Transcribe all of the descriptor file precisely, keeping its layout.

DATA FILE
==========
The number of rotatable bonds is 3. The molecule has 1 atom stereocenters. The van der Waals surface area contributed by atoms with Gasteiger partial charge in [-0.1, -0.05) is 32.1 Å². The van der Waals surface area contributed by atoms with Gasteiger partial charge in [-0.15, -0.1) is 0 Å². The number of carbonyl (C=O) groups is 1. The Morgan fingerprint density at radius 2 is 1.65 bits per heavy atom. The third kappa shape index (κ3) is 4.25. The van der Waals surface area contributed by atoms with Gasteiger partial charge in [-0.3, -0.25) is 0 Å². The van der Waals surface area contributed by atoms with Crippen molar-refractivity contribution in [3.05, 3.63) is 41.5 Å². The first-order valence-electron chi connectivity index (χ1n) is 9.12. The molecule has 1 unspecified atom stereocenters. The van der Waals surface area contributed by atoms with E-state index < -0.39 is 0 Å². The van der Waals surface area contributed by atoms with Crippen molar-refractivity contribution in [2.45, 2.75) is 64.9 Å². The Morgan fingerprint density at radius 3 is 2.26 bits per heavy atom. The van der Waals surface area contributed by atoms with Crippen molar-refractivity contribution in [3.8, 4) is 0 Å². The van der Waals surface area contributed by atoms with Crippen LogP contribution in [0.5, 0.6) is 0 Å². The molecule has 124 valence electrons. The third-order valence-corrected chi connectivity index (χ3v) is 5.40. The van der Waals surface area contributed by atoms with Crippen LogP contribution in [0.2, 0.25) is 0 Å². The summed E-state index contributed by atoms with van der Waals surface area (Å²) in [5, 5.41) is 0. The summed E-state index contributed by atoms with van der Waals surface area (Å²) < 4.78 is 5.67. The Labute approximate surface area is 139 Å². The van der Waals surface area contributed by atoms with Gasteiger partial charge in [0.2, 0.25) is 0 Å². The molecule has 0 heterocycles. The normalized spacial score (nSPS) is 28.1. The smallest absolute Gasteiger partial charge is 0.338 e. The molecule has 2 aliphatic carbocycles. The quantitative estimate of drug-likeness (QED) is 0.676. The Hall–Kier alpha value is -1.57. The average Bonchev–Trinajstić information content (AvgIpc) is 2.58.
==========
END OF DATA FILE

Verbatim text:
The number of rotatable bonds is 3. The molecule has 1 atom stereocenters. The van der Waals surface area contributed by atoms with Gasteiger partial charge in [-0.1, -0.05) is 32.1 Å². The van der Waals surface area contributed by atoms with Gasteiger partial charge in [-0.15, -0.1) is 0 Å². The number of carbonyl (C=O) groups is 1. The Morgan fingerprint density at radius 2 is 1.65 bits per heavy atom. The third kappa shape index (κ3) is 4.25. The van der Waals surface area contributed by atoms with Gasteiger partial charge in [-0.3, -0.25) is 0 Å². The van der Waals surface area contributed by atoms with Crippen molar-refractivity contribution in [3.05, 3.63) is 41.5 Å². The first-order valence-electron chi connectivity index (χ1n) is 9.12. The molecule has 1 unspecified atom stereocenters. The van der Waals surface area contributed by atoms with E-state index < -0.39 is 0 Å². The van der Waals surface area contributed by atoms with Crippen molar-refractivity contribution in [2.45, 2.75) is 64.9 Å². The Morgan fingerprint density at radius 3 is 2.26 bits per heavy atom. The van der Waals surface area contributed by atoms with Crippen molar-refractivity contribution in [3.8, 4) is 0 Å². The van der Waals surface area contributed by atoms with Crippen LogP contribution in [0.5, 0.6) is 0 Å². The molecule has 124 valence electrons. The third-order valence-corrected chi connectivity index (χ3v) is 5.40. The van der Waals surface area contributed by atoms with Crippen LogP contribution in [0.2, 0.25) is 0 Å². The summed E-state index contributed by atoms with van der Waals surface area (Å²) in [5, 5.41) is 0. The summed E-state index contributed by atoms with van der Waals surface area (Å²) < 4.78 is 5.67. The Labute approximate surface area is 139 Å². The van der Waals surface area contributed by atoms with Gasteiger partial charge in [0.2, 0.25) is 0 Å². The molecule has 0 heterocycles. The normalized spacial score (nSPS) is 28.1. The smallest absolute Gasteiger partial charge is 0.338 e. The molecule has 2 aliphatic carbocycles. The quantitative estimate of drug-likeness (QED) is 0.676. The Hall–Kier alpha value is -1.57. The average Bonchev–Trinajstić information content (AvgIpc) is 2.58.